PfSense install on an HP t5740 Thin Client



  • I figured I’d share my experience in case anyone was looking to do the same thing…

    The unit I purchased has 2GB of memory and a 4GB IDE Flash drive. Install did not go smooth at all, but was not hard to get going with a little help of the pfSense dev team. (thanks again Chris and Jim!)

    I started off trying to get pfSense 2.0 BETA4 embedded working, but there is a bug in nanoBSD that causes the CPU to max out consistently. It looked like something with the USB at first, but when I disabled all USB devices the IDE driver looked like it took its place with using 100% of the CPU. pfSense 2.0 with FreeBSD 8 worked fine, but snort was causing issues when it was installed. At this point, I already wasted more time than I wanted to spend on this project so just installed 1.2.3 and everything has been fine ever since. If one of the dev guys would like to use my system to work out the snort bugs, I can give you https/ssh access. Obviously, with the flash drive I’d prefer to run the embedded version but the current setup will do for now.

    Before I even got to this point, I had to figure out how to get a USB CD-ROM to boot. I also had this same issue trying to boot pfSense nanoBSD that was installed on a USB stick. I didn’t test it, but I’m sure this will work for that as well. To boot off USB CD-ROM, go into the loader prompt at the first boot menu and type:

    set kern.cam.boot_delay=15000

    boot

    Probably 1 in 10 times, this didn’t work for me. If this happens to you, just reboot and start over. It always worked the next time.
    At this point, you can install from the LiveCD like you normally would.

    If you want to install the embedded version, be aware that you will need a male-to-male 44-pin IDE adapter to connect the flash drive to a standard 44-pin IDE cable if you’re planning on pulling the drive out and flashing it with another machine. The unit also does have an internal SATA connecter, but it uses a reversed plug as well and you can’t boot off of it. (at least I couldn’t)  I ended up having to boot off the LiveCD and using the shell to download the nanoBSD version to the flash drive. This worked perfectly, with the exception of Snort not working correctly.

    To download the embedded version to the flash drive, type this in the shell (replace the build number with the current one):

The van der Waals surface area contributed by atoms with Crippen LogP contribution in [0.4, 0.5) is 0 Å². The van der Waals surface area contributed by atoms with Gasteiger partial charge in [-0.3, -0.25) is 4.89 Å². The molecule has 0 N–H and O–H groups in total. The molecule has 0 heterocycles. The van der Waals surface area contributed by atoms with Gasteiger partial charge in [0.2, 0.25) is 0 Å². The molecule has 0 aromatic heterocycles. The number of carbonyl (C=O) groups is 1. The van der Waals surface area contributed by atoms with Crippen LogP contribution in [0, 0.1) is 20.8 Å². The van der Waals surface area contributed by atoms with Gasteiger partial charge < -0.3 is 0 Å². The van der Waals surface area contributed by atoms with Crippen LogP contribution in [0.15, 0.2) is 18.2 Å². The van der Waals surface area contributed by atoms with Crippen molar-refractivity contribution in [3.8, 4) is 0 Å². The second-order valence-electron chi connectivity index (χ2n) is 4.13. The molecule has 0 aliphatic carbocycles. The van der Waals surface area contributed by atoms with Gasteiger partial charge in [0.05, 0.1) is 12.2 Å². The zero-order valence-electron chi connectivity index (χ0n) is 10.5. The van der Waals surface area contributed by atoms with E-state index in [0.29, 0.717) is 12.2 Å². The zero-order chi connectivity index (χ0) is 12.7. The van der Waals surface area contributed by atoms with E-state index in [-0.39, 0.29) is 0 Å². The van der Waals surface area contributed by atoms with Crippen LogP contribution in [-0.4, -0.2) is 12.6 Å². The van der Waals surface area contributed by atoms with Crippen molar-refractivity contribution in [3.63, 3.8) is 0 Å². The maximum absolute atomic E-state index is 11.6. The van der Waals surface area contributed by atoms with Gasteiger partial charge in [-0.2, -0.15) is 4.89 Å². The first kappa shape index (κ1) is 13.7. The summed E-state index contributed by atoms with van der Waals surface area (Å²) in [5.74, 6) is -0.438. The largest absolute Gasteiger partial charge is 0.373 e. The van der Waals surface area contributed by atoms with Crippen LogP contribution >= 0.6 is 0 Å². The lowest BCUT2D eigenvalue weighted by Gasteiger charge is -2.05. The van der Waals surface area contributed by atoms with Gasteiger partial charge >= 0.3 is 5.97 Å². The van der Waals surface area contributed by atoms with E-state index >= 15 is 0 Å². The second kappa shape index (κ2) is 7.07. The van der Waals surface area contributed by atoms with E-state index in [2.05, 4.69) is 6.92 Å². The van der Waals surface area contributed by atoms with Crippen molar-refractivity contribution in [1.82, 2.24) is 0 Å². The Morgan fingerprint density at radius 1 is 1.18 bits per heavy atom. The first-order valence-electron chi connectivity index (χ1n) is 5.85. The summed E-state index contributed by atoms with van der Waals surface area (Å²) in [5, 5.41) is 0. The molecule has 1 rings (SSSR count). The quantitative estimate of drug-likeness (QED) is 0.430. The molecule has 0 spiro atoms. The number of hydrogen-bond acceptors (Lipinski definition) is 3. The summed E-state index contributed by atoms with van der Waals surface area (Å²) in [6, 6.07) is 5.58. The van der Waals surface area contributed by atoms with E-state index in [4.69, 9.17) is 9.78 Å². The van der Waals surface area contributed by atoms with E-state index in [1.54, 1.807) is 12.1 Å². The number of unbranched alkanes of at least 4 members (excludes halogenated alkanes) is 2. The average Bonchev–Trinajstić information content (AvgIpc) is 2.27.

fetch -o - http://snapshots.pfsense.org/FreeBSD_RELENG_8_1/i386/pfSense_HEAD/nanobsd/pfSense-2.0-BETA4-4g-20100831-0703-nanobsd.img.gz | gzip -dc | dd of=/dev/ad6 obs=64k

    reboot

    After downloading the image to drive and rebooting, you’ll need to boot off the LiveCD once more and run this command:

    boot0cfg -v -B ad6

    Reboot and you should be good to go. This last command is only needed for the embedded version. Installing the full version of pfSense (both 1.2.3 and 2.0) installed the typical way once you get the CD to boot.

    Since the t5740 only has 1 Broadcom nic, which pfSense 1.2.3 does NOT recognize (2.0 see’s it fine), you’ll need to buy the PCIe expansion module.  
    This is the one you’ll need:

    http://h10010.www1.hp.com/wwpc/ie/en/sm/WF06c/A1-329290-329229-346585-346585-4093452-4080482.html

    I also purchased a PCIe 4x Intel dual gigabit network adapter with the initial plan to have 3 interfaces (WAN/LAN/OPT). Since the Broadcom nic isn’t recognized, I just ended up using both intel nic’s as WAN/LAN. I wasn’t planning on using the third interface right now anyway so it wasn’t a big issue for me. I also tried several wireless N USB adapters and although most where on the FreeBSD 8 hardware list and did show up as being installed, they did not work correctly.

    The t5740 has been up for a few weeks now without issue. I figured I’d give 2.0 another try when the next version of snort comes out. Maybe Jamesdean is still working on compatibility issues with 2.0? Overall, I’m happy with the end result and performance is where I expected it to be. My connection is 20mbps/3mbps cable connection and it seems like my cpu usage is a 1:1 ratio with my bandwidth. (7% CPU usage = 7mbps download). I only have one IPSEC VPN, going to my work’s datacenter so not much going on other than downloading.

    I attached a picture of my home network so you can get an idea of what the finished product looks like, I didn’t get a chance to take any pictures of the t5740 before installing it (didn’t think about it until after) To get an idea of its size, the switch below it is an 8-port Dell managed switch. Don’t remember the model number and the cabinet is closed up now so it’s not so easy to check (flush mounted panel is screwed in).

    I think I covered everything, I hope this info is helpful to anyone trying to get pfSense to work with an HP thin client.



  • See you PM.

    James



  • For JamesDean,

    I send i private message any news?

    sndrino


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